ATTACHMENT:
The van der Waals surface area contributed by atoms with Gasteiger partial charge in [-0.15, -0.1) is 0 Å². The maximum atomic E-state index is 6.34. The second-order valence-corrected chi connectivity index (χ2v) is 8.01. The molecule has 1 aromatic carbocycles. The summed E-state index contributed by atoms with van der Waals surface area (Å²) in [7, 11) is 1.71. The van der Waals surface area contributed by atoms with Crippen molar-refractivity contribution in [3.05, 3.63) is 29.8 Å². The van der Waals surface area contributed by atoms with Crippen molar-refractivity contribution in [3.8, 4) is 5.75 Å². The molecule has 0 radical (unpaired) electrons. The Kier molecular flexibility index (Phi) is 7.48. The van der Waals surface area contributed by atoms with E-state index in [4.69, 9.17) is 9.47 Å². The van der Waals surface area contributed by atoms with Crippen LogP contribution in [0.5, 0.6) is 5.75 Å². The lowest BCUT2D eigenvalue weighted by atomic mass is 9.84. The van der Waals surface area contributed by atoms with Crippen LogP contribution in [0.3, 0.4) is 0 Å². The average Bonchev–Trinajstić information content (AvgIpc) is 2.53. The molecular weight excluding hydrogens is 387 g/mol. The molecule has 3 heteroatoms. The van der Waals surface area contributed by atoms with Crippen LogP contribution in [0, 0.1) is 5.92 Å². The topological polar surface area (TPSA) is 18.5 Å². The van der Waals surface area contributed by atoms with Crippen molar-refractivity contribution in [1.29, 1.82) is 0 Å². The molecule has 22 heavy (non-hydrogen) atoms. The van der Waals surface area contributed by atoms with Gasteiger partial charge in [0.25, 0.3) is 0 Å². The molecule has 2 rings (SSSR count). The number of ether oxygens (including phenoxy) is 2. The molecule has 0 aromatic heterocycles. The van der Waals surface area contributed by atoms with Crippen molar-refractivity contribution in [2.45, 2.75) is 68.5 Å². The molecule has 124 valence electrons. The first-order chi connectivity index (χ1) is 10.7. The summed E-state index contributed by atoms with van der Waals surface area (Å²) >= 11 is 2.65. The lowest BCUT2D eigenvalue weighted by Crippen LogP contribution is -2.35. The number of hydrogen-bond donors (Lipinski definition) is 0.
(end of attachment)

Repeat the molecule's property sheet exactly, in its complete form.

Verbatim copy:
The van der Waals surface area contributed by atoms with Gasteiger partial charge in [-0.15, -0.1) is 0 Å². The maximum atomic E-state index is 6.34. The second-order valence-corrected chi connectivity index (χ2v) is 8.01. The molecule has 1 aromatic carbocycles. The summed E-state index contributed by atoms with van der Waals surface area (Å²) in [7, 11) is 1.71. The van der Waals surface area contributed by atoms with Crippen molar-refractivity contribution in [3.05, 3.63) is 29.8 Å². The van der Waals surface area contributed by atoms with Crippen molar-refractivity contribution in [3.8, 4) is 5.75 Å². The molecule has 0 radical (unpaired) electrons. The Kier molecular flexibility index (Phi) is 7.48. The van der Waals surface area contributed by atoms with E-state index in [4.69, 9.17) is 9.47 Å². The van der Waals surface area contributed by atoms with Crippen LogP contribution in [0.5, 0.6) is 5.75 Å². The lowest BCUT2D eigenvalue weighted by atomic mass is 9.84. The van der Waals surface area contributed by atoms with Crippen LogP contribution in [0.3, 0.4) is 0 Å². The average Bonchev–Trinajstić information content (AvgIpc) is 2.53. The molecular weight excluding hydrogens is 387 g/mol. The molecule has 3 heteroatoms. The van der Waals surface area contributed by atoms with Crippen LogP contribution in [0, 0.1) is 5.92 Å². The topological polar surface area (TPSA) is 18.5 Å². The van der Waals surface area contributed by atoms with Crippen molar-refractivity contribution in [1.29, 1.82) is 0 Å². The molecule has 22 heavy (non-hydrogen) atoms. The van der Waals surface area contributed by atoms with Gasteiger partial charge in [0.25, 0.3) is 0 Å². The molecule has 2 rings (SSSR count). The number of ether oxygens (including phenoxy) is 2. The molecule has 0 aromatic heterocycles. The van der Waals surface area contributed by atoms with Crippen molar-refractivity contribution in [2.45, 2.75) is 68.5 Å². The molecule has 124 valence electrons. The first-order chi connectivity index (χ1) is 10.7. The summed E-state index contributed by atoms with van der Waals surface area (Å²) >= 11 is 2.65. The lowest BCUT2D eigenvalue weighted by Crippen LogP contribution is -2.35. The number of hydrogen-bond donors (Lipinski definition) is 0.